Hayasaka vs MC Miyuki

“If you don’t put on an act, you won’t be loved” 

Ai Hayasaka

“Fuck it, I’m acting out the ideal me!”

MC Miyuki

Yeow, Foolish Bubbul here. I really enjoyed the rap battle episode in season 3 of Love is War. Chika teaching Miyuki anything is always hilarious, the animation for the battle was creative and unique, the story finally addressed Hayasaka’s mental state and let her have a cathartic explosion with Kaguya, and the rap itself along with the stances of each character became thought provoking for me. I’ll just try to organize some of my thoughts and hopefully arrive at some kind of conclusion at the end.

Let’s first examine Hayasaka’s statement that started the whole shenanigan, “If you don’t put on an act, you won’t be loved”. It reveals a nihilistic worldview, not only implying that staying true to yourself is not a feasible way to get people to love you, but also that the love you get from people is never for you, but for the act that you put on in their presence. My gut reaction to these depressing statements has always been refutation (which I am sure is what Shirogane Miyuki was scheming for 2 episodes), but at first glance the statement seems to hold water.

The human motivation to find love and acceptance from others is universal. Babies act in a way to secure their parents love at home, elementary schoolers change their actions to be accepted by their peers, high schoolers stress over social standing and fitting in, college students worry about dressing nice for parties and dates… What’s interesting to notice is that the quest for love and acceptance drops in importance as people grow older, which is in accordance to the development of their self identity, the decrease of neuro-plasticity in the brain and the inability to drastically modify our behaviors that comes with it. All this links love from others with our behavior in front of them, which is not necessarily constant in all settings. In fact, many of us can probably relate to acting in different ways in different friend groups; after all not many jocks care about math problems, and most band kids don’t want to discuss anime all the time. Even Miyuki is guilty of this: his entire backstory is changing himself into the kind of man “that can stand next to her (Kaguya)”, and the source of most of his insecurities come from conjuring and protecting that image of himself.

However, a presupposition that her statement rests upon is the existence of a “true” self, separate from the self that you put in the presence of other people. First of all, how does one define a self? Many answers to this has been given in the history of philosophy like the snapshot of all atoms that make a person, all past memories of crucial experiences this person possesses, or the forcible manipulation of the environment that this person expresses. In spite of all that, humor me for a bit that I may jump in with my take on this as well, constructing a definition that is more convenient for a response to Hayasaka. Being creatures with self awareness, we all possess an internal understanding of ourself. In addition, when you interact with someone else, they unconsciously construct a model of you as well. The self is such an abstract concept that I think defining it as the collection of these models that you and other people have of you makes the most sense. Important to note that being of things that reside in the mind, none of these perceptions necessarily correspond with reality. When other people love you they are applying their standards of love on the model that they have of you, but it is also true that the model they have of you is constructed with their own life experience and your appearance, speech, and actions in front of them. If your behavior is a factor in this, why should that be less “true” than the other selves?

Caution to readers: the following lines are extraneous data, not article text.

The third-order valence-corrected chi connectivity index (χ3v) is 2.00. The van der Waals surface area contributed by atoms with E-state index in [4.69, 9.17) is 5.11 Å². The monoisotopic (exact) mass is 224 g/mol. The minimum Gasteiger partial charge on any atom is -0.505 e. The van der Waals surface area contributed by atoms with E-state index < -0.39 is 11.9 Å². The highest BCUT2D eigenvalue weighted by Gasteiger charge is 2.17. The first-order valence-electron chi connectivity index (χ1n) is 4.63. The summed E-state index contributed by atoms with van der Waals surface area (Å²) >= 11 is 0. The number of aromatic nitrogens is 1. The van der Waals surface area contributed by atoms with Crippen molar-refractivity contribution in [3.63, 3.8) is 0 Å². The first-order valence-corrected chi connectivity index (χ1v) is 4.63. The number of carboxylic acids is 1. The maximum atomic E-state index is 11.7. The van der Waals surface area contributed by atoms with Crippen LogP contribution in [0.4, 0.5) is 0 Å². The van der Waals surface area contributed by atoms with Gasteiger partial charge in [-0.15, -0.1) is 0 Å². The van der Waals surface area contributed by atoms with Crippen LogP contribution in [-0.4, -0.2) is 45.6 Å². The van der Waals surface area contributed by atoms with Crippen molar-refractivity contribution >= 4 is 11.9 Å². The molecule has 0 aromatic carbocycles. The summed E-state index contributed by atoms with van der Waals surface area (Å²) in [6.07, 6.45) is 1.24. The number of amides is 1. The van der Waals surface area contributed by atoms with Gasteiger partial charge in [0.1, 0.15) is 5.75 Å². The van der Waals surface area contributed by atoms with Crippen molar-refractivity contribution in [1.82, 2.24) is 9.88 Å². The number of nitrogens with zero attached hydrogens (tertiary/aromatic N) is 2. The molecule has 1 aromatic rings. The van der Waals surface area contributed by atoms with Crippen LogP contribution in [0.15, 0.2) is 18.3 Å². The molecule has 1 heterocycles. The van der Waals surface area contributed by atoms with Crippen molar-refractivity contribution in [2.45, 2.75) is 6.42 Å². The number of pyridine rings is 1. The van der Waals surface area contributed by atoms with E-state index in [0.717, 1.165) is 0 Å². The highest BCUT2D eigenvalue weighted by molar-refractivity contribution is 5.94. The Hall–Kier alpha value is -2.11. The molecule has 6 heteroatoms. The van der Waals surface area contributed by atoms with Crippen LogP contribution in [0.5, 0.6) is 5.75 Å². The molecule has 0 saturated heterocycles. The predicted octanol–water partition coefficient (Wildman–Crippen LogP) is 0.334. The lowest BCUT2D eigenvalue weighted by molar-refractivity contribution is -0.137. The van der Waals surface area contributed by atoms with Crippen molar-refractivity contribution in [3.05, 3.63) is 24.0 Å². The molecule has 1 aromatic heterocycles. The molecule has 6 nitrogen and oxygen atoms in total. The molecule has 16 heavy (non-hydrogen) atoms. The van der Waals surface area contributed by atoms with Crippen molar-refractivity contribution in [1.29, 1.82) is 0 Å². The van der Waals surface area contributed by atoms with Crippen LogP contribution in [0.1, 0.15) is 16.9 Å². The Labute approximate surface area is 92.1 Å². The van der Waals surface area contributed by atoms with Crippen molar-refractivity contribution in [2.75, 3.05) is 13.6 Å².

The reality is that we are always acting. There should be no lamentations over suppressing your true self for the approval of others because first of all, that act is part of yourself by definition, and secondly, you made that decision to act that way for those people. Naturally there should be a limit to the acts we do, the number of people we care enough to put up an act for them, since it is tiring work and at some point we don’t have the energy to maintain a self that we have grown out of, or reinvent a self whenever we meet a new group of people. Ideally we get to a point where there is at least no contradiction of values between the different acts that we put up with other people. 

I like to believe that Miyuki thought about similar things when he responds with “Fuck it, I’m acting out the ideal me!” in his rap for Hayasaka. Acknowledging that we all  put up acts in front of people we care about, Miyuki decides to work towards completely owning the act he puts out (in front of Kaguya) instead of worrying about the slightly more nihilistic worldview that Hayasaka puts forth. The self becomes an extremely flexible concept under the definition above, so it doesn’t make sense not to work your self towards the ideal self in your imagination. As for the medium of freestyle rap, I believe it symbolizes being vulnerable, confident, and true to yourself.

Anyways, enough rambling. Those are my edited thoughts after watching that episode that at the time of viewing I thought was very profound. I think part of the reason why it took so long to jot down was because when I put these thoughts into writing it seems a lot less cooler than when it seemed in my head haha. Till next post, which is coming in soon (next week?) to make up for lost time.

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